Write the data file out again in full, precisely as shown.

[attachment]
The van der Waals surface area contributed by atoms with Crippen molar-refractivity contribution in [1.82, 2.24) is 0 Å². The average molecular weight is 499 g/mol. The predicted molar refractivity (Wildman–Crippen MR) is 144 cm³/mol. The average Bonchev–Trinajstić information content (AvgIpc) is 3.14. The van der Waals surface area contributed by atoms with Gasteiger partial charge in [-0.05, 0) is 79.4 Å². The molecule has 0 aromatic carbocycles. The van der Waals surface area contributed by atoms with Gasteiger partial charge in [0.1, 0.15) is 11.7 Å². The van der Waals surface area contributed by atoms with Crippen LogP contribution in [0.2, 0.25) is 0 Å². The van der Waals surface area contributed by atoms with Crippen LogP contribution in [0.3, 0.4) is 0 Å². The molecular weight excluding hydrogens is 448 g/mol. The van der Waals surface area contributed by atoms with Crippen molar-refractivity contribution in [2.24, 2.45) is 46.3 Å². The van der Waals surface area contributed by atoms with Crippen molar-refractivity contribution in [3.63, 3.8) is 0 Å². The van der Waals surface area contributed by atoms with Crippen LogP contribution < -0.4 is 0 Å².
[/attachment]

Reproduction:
The van der Waals surface area contributed by atoms with Crippen molar-refractivity contribution in [1.82, 2.24) is 0 Å². The average molecular weight is 499 g/mol. The predicted molar refractivity (Wildman–Crippen MR) is 144 cm³/mol. The average Bonchev–Trinajstić information content (AvgIpc) is 3.14. The van der Waals surface area contributed by atoms with Gasteiger partial charge in [-0.05, 0) is 79.4 Å². The molecule has 0 aromatic carbocycles. The van der Waals surface area contributed by atoms with Gasteiger partial charge in [0.1, 0.15) is 11.7 Å². The van der Waals surface area contributed by atoms with Crippen LogP contribution in [0.2, 0.25) is 0 Å². The van der Waals surface area contributed by atoms with Crippen LogP contribution in [0.3, 0.4) is 0 Å². The molecular weight excluding hydrogens is 448 g/mol. The van der Waals surface area contributed by atoms with Crippen molar-refractivity contribution in [2.24, 2.45) is 46.3 Å². The van der Waals surface area contributed by atoms with Crippen molar-refractivity contribution in [3.63, 3.8) is 0 Å². The van der Waals surface area contributed by atoms with Crippen LogP contribution < -0.4 is 0 Å².